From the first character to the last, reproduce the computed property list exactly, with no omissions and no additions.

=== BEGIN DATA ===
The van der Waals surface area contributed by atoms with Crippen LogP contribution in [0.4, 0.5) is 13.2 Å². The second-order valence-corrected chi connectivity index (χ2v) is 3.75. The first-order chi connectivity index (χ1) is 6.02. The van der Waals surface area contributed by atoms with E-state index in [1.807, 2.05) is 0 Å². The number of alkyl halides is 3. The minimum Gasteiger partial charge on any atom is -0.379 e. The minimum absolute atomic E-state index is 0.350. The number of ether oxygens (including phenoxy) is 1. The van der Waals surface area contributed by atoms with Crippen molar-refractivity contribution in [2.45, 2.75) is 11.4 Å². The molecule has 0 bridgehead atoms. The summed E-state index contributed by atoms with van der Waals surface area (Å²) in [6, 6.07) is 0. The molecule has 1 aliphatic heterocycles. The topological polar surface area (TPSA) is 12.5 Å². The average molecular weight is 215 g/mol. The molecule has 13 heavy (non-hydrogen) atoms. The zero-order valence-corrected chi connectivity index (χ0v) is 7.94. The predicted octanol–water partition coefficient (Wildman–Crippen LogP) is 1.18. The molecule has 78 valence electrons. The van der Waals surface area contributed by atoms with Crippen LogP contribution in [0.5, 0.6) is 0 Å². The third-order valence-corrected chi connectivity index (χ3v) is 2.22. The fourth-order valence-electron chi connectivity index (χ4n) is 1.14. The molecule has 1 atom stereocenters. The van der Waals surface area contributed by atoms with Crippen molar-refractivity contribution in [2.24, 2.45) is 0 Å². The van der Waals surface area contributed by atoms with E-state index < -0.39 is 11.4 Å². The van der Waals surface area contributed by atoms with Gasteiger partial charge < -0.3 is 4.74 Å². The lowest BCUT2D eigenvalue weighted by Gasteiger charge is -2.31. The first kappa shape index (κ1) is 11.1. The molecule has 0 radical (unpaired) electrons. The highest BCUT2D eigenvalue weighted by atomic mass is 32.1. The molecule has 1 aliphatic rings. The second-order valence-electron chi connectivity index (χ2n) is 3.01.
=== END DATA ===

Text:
The van der Waals surface area contributed by atoms with Crippen LogP contribution in [0.4, 0.5) is 13.2 Å². The second-order valence-corrected chi connectivity index (χ2v) is 3.75. The first-order chi connectivity index (χ1) is 6.02. The van der Waals surface area contributed by atoms with E-state index in [1.807, 2.05) is 0 Å². The number of alkyl halides is 3. The minimum Gasteiger partial charge on any atom is -0.379 e. The minimum absolute atomic E-state index is 0.350. The number of ether oxygens (including phenoxy) is 1. The van der Waals surface area contributed by atoms with Crippen molar-refractivity contribution in [2.45, 2.75) is 11.4 Å². The molecule has 0 bridgehead atoms. The summed E-state index contributed by atoms with van der Waals surface area (Å²) in [6, 6.07) is 0. The molecule has 1 aliphatic heterocycles. The topological polar surface area (TPSA) is 12.5 Å². The average molecular weight is 215 g/mol. The molecule has 13 heavy (non-hydrogen) atoms. The zero-order valence-corrected chi connectivity index (χ0v) is 7.94. The predicted octanol–water partition coefficient (Wildman–Crippen LogP) is 1.18. The molecule has 78 valence electrons. The van der Waals surface area contributed by atoms with Crippen LogP contribution in [0.5, 0.6) is 0 Å². The third-order valence-corrected chi connectivity index (χ3v) is 2.22. The fourth-order valence-electron chi connectivity index (χ4n) is 1.14. The molecule has 1 atom stereocenters. The van der Waals surface area contributed by atoms with Crippen molar-refractivity contribution in [2.24, 2.45) is 0 Å². The van der Waals surface area contributed by atoms with E-state index < -0.39 is 11.4 Å². The van der Waals surface area contributed by atoms with Gasteiger partial charge < -0.3 is 4.74 Å². The lowest BCUT2D eigenvalue weighted by Gasteiger charge is -2.31. The first kappa shape index (κ1) is 11.1. The molecule has 0 radical (unpaired) electrons. The highest BCUT2D eigenvalue weighted by atomic mass is 32.1. The molecule has 1 aliphatic rings. The second-order valence-electron chi connectivity index (χ2n) is 3.01.